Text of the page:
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What is the best way to calculate or take into account air resistance? I have an assignment which goes as:

Drop an object by itself and with a parachute, calculate air resistance for the parachute. It is assumed the object itself has no air resistance

Im kinda confused how to proceed with this since we have no course text book and there are no lessons just assignments

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closed as off-topic by Aaron Stevens, Gert, Kyle Kanos, JMac, GiorgioP Mar 8 at 0:03

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  • $\begingroup$ Is the mass of the object and parachute given? And surface area too? $\endgroup$ – TechDroid Mar 7 at 14:05
  • $\begingroup$ @TechDroid No values are given. We have to choose the object to drop and the chute ourselfs. The whole assignment is literally those two sentences $\endgroup$ – Slurba Mar 7 at 14:55
  • $\begingroup$ @YuriyS "the air resistance FORCE is proportional to SPEED of the object" No, for any experiment the OP is likely to do it is proportional to the square of the speed. See en.wikipedia.org/wiki/Drag_coefficient $\endgroup$ – alephzero Mar 7 at 15:59
  • $\begingroup$ @ Slurba. Does the answer below clear your disorientation on the subject? If so, you might as well give it the credit. $\endgroup$ – TechDroid Mar 7 at 17:00
  • $\begingroup$ @alephzero, thank you, I deleted my comments $\endgroup$ – Yuriy S Mar 7 at 17:18
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Your teacher or professor that assigned the practical experiment to you wants to help you put air resistance into perspective, so you'll have to make a clear distinction between just the fall and the fall with parachute. If you can access a height of about 40 feet, this will be enough to provide the clearance to record the time efficiently and also provide a good difference between the two cases. Weigh the combined mass of mass+parachute+strings with a precise and sensitive weight meter. Drop the ordinary mass first (for reference) couple of times and average the time observed. Now do the same for the mass plus parachute and average also.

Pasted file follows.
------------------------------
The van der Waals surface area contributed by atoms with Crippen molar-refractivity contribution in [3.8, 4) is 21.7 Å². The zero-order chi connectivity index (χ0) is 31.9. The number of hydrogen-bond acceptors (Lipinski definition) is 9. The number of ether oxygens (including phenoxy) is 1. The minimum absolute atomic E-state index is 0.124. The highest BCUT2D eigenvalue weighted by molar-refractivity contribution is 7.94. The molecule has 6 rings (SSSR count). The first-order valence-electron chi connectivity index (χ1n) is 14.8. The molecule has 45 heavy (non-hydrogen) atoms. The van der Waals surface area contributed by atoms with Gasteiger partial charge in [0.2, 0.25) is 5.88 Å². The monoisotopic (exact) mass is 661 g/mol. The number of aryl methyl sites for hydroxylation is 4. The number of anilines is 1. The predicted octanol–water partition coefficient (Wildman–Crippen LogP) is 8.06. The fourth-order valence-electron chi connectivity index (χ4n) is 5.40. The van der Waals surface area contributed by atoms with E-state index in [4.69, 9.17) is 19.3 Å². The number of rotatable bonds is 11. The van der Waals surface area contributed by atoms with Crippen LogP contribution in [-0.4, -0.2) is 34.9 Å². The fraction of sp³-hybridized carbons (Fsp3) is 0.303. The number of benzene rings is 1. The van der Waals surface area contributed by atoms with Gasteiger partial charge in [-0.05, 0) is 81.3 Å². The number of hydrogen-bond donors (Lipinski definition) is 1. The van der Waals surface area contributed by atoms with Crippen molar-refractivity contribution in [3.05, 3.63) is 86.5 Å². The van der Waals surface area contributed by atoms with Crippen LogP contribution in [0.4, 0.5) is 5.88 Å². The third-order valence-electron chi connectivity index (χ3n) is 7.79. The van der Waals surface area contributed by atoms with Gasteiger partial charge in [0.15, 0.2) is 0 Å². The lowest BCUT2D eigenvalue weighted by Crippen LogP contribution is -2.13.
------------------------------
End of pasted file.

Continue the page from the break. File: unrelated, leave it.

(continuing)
Air resistance is a negating force on a moving object, hence the difference in net force on the body without parachute and that with parachute is the air resistance force. Using $F=\frac {md}{t^2}$ you can calculate the net force on the mass with parachute and $F=9.8m$ for just the mass.

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  • $\begingroup$ You don't need a height of 70 feet!! If you make a movie of the experiment with a cell phone a drop of 1 or 2 meters is plenty - even less, if you can take a slow-motion video. Not to mention that dropping things from a height of 70 feet is dangerous - people have been KILLED when hit by objects falling from less than that height. $\endgroup$ – alephzero Mar 7 at 16:07
  • $\begingroup$ Alright. Maybe I went a little overboard with the height thing, but consider the OP not having a slow-mo capability? And why the down vote exactly? $\endgroup$ – TechDroid Mar 7 at 16:14

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